** This post is one section of a more extensive piece on Brazil’s platform accountability and regulation debate. Click here to read the entire content.

The bill stipulates obligations to internet applications and powers to an unspecified administrative authority to oversee compliance with PL 2630’s rules. The bill's enforcement without a genuinely independent and democratic oversight structure jeopardizes its purported goals. So far, the proposal’s text fails to ensure the basis for such a structure, giving a greater margin to arbitrary enforcement of PL 2630 rather than setting the grounds for preventing such abuses. Although Legislative branch-proposed bills have limits in creating new entities within the federal administration, this is a political equation that Brazil’s Congress and federal government must sort out, in debate with civil society, before passing PL 2630.

Anatel, the Brazilian telecommunications regulatory agency, has been working to fit as the answer. The agency already exists and counts on essential attributes ensured by law, such as administrative independence, absence of hierarchical subordination, stability of its directors, and financial autonomy. Yet, its expertise and legal mandate pertain to telecommunications services and infrastructures, not to internet applications and content moderation activities. Moreover, Anatel has a bad track record in fulfilling its mandate as a telecommunications oversight agency and ensuring meaningful civil society participation in its decisions.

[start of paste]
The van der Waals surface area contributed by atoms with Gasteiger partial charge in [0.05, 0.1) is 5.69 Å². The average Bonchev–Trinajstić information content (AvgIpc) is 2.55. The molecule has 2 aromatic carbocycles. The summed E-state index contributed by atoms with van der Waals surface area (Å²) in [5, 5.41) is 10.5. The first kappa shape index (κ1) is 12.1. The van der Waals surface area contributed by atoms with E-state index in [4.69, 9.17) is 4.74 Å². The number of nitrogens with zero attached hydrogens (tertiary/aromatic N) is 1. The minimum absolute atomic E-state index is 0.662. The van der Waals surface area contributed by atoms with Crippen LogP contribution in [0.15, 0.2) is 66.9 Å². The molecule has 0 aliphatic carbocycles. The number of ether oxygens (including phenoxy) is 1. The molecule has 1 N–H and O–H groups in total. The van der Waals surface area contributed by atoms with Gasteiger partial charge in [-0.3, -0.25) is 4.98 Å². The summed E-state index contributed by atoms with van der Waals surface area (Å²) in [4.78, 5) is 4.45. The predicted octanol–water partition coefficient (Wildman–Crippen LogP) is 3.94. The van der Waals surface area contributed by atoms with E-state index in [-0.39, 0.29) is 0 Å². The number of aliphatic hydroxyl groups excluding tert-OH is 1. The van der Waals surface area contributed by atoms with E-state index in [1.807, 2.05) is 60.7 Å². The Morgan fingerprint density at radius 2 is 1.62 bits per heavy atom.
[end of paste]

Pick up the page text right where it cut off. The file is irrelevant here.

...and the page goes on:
Coalizão Direitos na Rede emphasized a set of Anatel’s shortcomings in a public statement released earlier this year. Among them, the digital rights coalition criticizes Anatel’s favoring of large telecom operators in the auction of 5G spectrum bands. It also points out flaws regarding Anatel's oversight efficiency and transparency, based on reports from Brazil’s Federal Court of Auditors (TCU). Conversely, Coalizão Direitos na Rede advocates for a new autonomous oversight agency backed by a participative and multi-stakeholder council.

This is in line with the Special Rapporteurs for Freedom of Expression’s 2019 Joint Declaration, upholding “independent and multi-stakeholder oversight, transparency and accountability mechanisms to address private content rules that may be inconsistent with international human rights and interfere with individuals’ right to enjoy freedom of expression.”

The Special Commission on Digital Rights of the Brazilian Bar Association (OAB) has also proposed a more elaborate oversight structure. It would involve three fronts: (i) an oversight and deliberative entity formed by representatives of the government’s three branches (Legislative, Executive, Judiciary), Brazil’s competition and data protection authorities, Anatel, and OAB; (ii) a self-regulatory entity responsible for addressing specific cases of content moderation, and (iii) Brazil’s Internet Steering Committee (CGI.br), which already plays a key role issuing studies, guidelines, and recommendations for the development of the internet in Brazil. One crucial point is that any design must uphold CGI.br’s current role and nature.

Coalizão Direitos na Rede’s and OAB’s Special Commission’s proposals reflect the need for robust checks and balances, including meaningful civil society participation, in PL 2630’s oversight design. This is still missing, and filling this fundamental gap demands a committed and participative debate.